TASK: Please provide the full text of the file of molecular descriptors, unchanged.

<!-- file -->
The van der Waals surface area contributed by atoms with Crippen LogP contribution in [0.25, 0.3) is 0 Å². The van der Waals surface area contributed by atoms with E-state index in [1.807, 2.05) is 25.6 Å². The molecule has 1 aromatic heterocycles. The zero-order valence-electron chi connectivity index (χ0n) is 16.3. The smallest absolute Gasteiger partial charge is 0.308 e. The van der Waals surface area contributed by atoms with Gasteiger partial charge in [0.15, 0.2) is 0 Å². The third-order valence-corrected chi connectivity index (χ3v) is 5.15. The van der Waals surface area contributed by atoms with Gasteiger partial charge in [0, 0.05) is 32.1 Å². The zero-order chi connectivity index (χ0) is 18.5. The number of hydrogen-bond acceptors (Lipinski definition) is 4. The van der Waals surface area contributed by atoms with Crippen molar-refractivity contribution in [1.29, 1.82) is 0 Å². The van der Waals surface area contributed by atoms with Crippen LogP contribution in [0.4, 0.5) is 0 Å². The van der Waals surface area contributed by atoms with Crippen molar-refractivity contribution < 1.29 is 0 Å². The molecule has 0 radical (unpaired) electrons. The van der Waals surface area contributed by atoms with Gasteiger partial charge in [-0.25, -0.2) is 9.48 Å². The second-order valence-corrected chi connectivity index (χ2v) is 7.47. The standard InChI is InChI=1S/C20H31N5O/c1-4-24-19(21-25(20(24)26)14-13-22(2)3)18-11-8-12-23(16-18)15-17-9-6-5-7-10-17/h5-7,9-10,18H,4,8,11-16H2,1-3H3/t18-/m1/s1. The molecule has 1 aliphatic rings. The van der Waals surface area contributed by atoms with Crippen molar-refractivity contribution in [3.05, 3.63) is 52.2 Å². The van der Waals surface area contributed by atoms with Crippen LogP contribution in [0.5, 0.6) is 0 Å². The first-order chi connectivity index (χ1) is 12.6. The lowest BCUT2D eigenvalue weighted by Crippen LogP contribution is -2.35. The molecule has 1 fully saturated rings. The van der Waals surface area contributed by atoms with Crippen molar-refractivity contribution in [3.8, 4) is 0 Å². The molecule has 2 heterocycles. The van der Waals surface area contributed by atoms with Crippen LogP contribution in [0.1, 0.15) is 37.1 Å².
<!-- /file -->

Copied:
The van der Waals surface area contributed by atoms with Crippen LogP contribution in [0.25, 0.3) is 0 Å². The van der Waals surface area contributed by atoms with E-state index in [1.807, 2.05) is 25.6 Å². The molecule has 1 aromatic heterocycles. The zero-order valence-electron chi connectivity index (χ0n) is 16.3. The smallest absolute Gasteiger partial charge is 0.308 e. The van der Waals surface area contributed by atoms with Gasteiger partial charge in [0.15, 0.2) is 0 Å². The third-order valence-corrected chi connectivity index (χ3v) is 5.15. The van der Waals surface area contributed by atoms with Gasteiger partial charge in [0, 0.05) is 32.1 Å². The zero-order chi connectivity index (χ0) is 18.5. The number of hydrogen-bond acceptors (Lipinski definition) is 4. The van der Waals surface area contributed by atoms with Crippen molar-refractivity contribution in [1.29, 1.82) is 0 Å². The van der Waals surface area contributed by atoms with Crippen LogP contribution in [0.4, 0.5) is 0 Å². The van der Waals surface area contributed by atoms with Crippen molar-refractivity contribution < 1.29 is 0 Å². The molecule has 0 radical (unpaired) electrons. The van der Waals surface area contributed by atoms with Gasteiger partial charge in [-0.25, -0.2) is 9.48 Å². The second-order valence-corrected chi connectivity index (χ2v) is 7.47. The standard InChI is InChI=1S/C20H31N5O/c1-4-24-19(21-25(20(24)26)14-13-22(2)3)18-11-8-12-23(16-18)15-17-9-6-5-7-10-17/h5-7,9-10,18H,4,8,11-16H2,1-3H3/t18-/m1/s1. The molecule has 1 aliphatic rings. The van der Waals surface area contributed by atoms with Crippen molar-refractivity contribution in [3.05, 3.63) is 52.2 Å². The van der Waals surface area contributed by atoms with Crippen LogP contribution in [0.5, 0.6) is 0 Å². The first-order chi connectivity index (χ1) is 12.6. The lowest BCUT2D eigenvalue weighted by Crippen LogP contribution is -2.35. The molecule has 1 fully saturated rings. The van der Waals surface area contributed by atoms with Crippen molar-refractivity contribution in [3.8, 4) is 0 Å². The molecule has 2 heterocycles. The van der Waals surface area contributed by atoms with Crippen LogP contribution in [0.1, 0.15) is 37.1 Å².